I've got to admit it was surprising to see Marvelous XSeed on the main show floor of the South Hall during E3. Normally these guys keep things low profile. But I guess when you've got a Suda 51 title like Killer is Dead
you want to make sure you get it to as many people as possible. It looks like the gambit paid off, as the game always had a line, and plenty of people seemed to be enjoying it, myself included. Killer 7 and No More Heroes were my jam back in the Wii and GameCube eras, so I was extremely eager to get my hands on the latest Suda trip, and now, the nebulous summer release date seems so close, yet so far away.
Stepping into the shoes of the assassin, Mondo Zappa, the demo tasked me with taking out Victor, atop a building he owns. The story wasn't too clear on why he needed to die, but Mondo seems like he's all business and not in the mood for the particulars of a mission. The climb up the tower was nothing short of challenging, as this game is most certainly difficult, but in a way that makes all your successes feel incredibly satisfying. As I hacked and slashed my way through enemies, cutting them down to pieces (it looks like Mondo learned a thing or two from Raiden from the Metal Gear Solid franchise), I fell many times, but was quickly revived in a quirky mini-game that involved one of Mondo's supporters beating on his chest to get his heart going again. Good to see that Suda hasn't left that sense of humor on the cutting room floor like so many body parts.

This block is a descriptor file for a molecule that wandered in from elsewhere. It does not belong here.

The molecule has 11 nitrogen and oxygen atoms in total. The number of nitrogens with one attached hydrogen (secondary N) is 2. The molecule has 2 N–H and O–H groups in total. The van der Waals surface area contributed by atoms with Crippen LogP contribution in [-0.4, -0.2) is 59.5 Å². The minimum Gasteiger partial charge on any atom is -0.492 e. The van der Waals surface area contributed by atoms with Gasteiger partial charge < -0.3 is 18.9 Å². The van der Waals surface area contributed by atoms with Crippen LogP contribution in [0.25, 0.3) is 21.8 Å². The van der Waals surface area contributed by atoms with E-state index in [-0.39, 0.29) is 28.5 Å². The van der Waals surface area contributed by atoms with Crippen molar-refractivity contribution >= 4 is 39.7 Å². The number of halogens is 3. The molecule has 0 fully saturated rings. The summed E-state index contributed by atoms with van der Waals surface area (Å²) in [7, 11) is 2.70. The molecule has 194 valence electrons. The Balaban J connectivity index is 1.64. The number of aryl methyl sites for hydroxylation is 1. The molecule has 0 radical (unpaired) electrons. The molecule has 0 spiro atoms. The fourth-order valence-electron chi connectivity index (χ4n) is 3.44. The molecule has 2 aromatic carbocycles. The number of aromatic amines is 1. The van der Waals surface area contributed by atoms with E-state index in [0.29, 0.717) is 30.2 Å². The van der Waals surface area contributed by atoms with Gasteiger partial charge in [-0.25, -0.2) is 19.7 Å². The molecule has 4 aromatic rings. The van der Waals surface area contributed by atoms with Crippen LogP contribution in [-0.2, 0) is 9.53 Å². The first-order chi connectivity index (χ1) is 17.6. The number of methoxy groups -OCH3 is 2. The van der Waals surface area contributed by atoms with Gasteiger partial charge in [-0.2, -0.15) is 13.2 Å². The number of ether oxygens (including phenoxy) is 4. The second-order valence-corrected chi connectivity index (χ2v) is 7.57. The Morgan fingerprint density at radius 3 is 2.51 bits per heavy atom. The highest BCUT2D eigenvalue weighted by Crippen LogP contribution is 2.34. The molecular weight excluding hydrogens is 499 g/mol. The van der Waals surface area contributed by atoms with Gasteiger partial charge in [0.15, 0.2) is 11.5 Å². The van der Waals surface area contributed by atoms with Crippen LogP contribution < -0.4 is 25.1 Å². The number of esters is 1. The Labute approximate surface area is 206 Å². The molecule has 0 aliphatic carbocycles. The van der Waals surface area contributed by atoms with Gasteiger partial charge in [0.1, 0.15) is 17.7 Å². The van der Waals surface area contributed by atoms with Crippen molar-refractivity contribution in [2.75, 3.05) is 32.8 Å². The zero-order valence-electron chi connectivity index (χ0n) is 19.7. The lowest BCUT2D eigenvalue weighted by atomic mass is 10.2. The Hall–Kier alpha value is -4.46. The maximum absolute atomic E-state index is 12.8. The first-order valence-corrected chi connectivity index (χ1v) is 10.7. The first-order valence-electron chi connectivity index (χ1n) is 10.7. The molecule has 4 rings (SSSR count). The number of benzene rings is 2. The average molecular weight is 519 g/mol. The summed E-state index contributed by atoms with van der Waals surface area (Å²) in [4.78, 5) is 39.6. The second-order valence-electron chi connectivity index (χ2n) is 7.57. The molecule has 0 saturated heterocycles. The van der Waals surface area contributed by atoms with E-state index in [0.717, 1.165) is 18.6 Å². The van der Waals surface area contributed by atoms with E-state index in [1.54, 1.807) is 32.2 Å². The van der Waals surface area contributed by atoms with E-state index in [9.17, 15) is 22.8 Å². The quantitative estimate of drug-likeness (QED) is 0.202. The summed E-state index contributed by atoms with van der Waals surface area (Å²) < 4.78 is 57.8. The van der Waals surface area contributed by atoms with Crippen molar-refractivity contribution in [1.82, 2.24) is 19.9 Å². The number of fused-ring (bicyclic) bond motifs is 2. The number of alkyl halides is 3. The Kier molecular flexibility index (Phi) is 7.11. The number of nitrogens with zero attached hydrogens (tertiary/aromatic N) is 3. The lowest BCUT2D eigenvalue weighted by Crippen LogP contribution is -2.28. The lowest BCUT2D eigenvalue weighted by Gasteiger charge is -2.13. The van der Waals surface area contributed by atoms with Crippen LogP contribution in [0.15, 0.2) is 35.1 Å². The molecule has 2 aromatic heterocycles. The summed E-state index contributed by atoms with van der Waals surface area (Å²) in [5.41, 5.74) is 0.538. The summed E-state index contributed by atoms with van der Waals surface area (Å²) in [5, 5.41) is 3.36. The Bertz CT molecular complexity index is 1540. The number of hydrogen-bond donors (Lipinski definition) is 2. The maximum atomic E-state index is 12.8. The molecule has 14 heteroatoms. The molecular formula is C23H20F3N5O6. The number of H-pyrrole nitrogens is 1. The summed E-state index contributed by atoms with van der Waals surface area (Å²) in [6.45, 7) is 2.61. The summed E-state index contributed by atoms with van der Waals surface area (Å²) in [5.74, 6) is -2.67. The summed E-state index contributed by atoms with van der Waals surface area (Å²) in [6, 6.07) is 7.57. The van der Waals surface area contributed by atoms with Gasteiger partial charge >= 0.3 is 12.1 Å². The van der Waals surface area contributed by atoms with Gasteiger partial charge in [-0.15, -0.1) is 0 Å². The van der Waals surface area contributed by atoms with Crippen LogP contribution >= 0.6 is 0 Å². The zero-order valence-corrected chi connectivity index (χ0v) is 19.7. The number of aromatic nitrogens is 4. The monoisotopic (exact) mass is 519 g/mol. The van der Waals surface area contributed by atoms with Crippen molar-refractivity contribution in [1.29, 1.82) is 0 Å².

Visually this game is downright stunning. If you thought Killer 7 was a wild looking game, you haven't seen anything yet. Killer is Dead
has an incredibly unique art style that features cel-shaded characters, with heavy accents on their shadows, giving the game a distinctly comic book feel, not unlike Tecmo-Koei's Yaiba: Ninja Gaiden Z, but with a lot more focus on the darkness, matching the game's tone perfectly. Also this game isn't for the squeamish, as there is blood everywhere, hell, Mondo uses blood to fire the gun that is mounted in that mechanical left arm of his. His other hand holds the katana that you'll be using for the majority of the adventure, and using it feels nice and fluid, but that fluidity means that timing is important in everything you do, from dodges to combos this didn't feel like a game where you'd want to mash attack to win.
I didn't get to try out the 'Gigolo Mode' due to the game crashing (on account of me being so awesome), but what I played was most definitely solid and satisfying to play. If there is one thing I was I had been able to better experience, it's the soundtrack. I was hoping to hear some new Akira Yamaoka, but I suppose I'll get an earful of that when the game is released later this summer on the Xbox 360 and PS3.